WALK ON BY
Boehner's only other apparent option - one that he hinted at late on Thursday following the collapse of his bill - would be to walk away and leave the problem on Democrats' doorstep.
"Now it is up to the president to work with Senator Reid on legislation to avert the fiscal cliff," Boehner said in a statement referring to Senate Majority Leader Harry Reid.
But in a closed-door session before that statement, Republican lawmakers said Boehner told them that he would at least try to work out something with Obama.
Either way, Boehner faces the possibility of having to battle not only Democrats for the next two years, but also his own membership on major bills.
"We have people (Republican lawmakers) who felt like they had to stand on the principle ... they couldn't vote for anything (that raised any taxes). I don't quite understand it," lamented Representative Buck McKeon, the powerful chairman of the House Armed Services Committee, who oversaw passage of a $633 billion defense spending bill for 2013.
"If you don't have the votes, you can't move forward," McKeon said of the Plan B fiscal cliff bill.
Representative Steven LaTourette, a moderate Republican who is retiring at year's end, told reporters that Thursday's legislative defeat - and public relations failure - will not stop Boehner from being re-elected House Speaker on January 3. "Name one member who opposes him," LaTourette challenged reporters.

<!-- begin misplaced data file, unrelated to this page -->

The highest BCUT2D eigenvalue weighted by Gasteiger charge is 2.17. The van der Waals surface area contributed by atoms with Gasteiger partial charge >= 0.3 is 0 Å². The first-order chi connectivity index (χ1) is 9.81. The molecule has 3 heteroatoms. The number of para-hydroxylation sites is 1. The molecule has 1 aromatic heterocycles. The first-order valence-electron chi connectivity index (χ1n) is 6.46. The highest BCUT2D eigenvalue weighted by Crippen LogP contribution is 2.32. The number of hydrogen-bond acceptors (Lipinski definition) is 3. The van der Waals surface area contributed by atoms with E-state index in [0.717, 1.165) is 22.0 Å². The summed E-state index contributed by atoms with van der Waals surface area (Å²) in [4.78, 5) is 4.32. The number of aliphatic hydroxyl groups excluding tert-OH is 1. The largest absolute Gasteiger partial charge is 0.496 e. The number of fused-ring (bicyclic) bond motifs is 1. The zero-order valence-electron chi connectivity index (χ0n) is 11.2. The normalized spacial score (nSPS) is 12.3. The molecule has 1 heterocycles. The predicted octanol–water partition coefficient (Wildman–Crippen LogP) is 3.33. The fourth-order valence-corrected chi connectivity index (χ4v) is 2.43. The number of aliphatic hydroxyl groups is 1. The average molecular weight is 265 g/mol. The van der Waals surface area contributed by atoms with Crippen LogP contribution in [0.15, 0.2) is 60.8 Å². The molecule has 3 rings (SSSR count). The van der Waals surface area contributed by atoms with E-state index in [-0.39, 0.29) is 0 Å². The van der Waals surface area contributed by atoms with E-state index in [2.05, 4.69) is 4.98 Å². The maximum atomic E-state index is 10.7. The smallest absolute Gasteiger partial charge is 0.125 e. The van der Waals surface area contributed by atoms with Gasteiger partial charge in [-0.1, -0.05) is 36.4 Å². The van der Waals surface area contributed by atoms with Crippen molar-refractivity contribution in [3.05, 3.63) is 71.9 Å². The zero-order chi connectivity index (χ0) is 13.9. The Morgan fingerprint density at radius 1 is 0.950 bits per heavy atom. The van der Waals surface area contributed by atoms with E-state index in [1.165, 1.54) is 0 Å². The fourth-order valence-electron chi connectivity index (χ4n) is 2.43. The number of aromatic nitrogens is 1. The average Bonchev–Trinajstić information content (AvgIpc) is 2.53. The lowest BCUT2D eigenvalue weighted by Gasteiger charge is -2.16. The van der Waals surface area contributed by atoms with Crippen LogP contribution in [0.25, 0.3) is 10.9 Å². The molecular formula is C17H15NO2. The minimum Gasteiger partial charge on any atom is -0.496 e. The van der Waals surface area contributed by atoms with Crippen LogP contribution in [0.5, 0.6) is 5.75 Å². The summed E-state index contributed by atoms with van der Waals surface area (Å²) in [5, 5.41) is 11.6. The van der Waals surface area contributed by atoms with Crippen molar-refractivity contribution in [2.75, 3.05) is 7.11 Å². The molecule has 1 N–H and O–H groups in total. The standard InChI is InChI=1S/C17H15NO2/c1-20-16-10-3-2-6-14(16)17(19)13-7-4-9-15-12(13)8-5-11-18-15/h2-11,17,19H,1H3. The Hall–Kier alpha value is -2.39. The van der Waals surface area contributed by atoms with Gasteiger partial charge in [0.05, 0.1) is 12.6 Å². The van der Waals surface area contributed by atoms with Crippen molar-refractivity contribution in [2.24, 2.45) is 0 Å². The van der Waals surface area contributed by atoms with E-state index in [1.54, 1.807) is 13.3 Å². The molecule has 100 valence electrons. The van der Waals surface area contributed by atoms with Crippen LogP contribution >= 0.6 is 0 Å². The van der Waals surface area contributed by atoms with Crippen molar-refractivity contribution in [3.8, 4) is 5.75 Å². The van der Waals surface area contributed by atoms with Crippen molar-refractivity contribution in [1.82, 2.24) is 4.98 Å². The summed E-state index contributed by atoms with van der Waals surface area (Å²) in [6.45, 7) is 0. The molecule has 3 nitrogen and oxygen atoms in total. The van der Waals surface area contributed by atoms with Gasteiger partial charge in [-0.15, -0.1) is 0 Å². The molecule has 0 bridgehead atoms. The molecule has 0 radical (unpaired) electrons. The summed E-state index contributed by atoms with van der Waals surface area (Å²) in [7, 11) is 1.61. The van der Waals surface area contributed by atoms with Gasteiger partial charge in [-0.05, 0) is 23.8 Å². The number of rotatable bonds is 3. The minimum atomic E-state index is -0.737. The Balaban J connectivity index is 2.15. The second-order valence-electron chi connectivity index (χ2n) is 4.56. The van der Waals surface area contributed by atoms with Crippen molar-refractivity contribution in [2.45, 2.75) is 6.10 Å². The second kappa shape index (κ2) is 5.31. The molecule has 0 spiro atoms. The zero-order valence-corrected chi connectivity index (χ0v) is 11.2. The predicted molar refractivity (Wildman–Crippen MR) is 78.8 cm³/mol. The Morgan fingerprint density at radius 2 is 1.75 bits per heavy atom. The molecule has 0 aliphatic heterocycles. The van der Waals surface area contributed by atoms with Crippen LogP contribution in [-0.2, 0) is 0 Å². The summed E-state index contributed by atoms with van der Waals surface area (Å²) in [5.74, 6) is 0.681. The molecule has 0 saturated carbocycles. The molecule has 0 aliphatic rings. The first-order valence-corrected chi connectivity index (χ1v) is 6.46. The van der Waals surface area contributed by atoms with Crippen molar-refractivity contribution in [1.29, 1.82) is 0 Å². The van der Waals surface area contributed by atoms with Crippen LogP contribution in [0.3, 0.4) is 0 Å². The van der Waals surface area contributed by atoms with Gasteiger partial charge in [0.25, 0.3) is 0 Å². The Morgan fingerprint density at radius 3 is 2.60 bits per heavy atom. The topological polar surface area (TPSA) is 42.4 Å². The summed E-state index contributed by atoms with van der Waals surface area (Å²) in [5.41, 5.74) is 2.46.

Firing Boehner, LaTourette said, would be "like saying the superintendent of the insane asylum should be discharged because he couldn't control the crazy people."
Nonetheless, two years into his stint as Speaker, Boehner still has not found the right formula for corralling his Republican majority, especially the Tea Party conservatives whose victories in 2010 helped Republicans wrest control of the House. However, he has taken steps in recent weeks to punish a handful of uncooperative Republicans.
Since unveiling his plan on Tuesday, several conservative groups, including the Heritage Foundation, waged a spirited effort to kill the measure.
Those groups, LaTourette said, had been "making their phone calls, and they're bombing people" with pressure to vote against the bill. That, he added, "makes people nervous" about primary election challengers being recruited in 2014 by outside groups to defeat Republican lawmakers who vote for any tax increase.
"I doubt his speakership is in trouble," said American Enterprise Institute scholar Norm Ornstein, "The big question is whether, and when, he is willing to bring up a bill that will require more Democrats than Republicans to pass."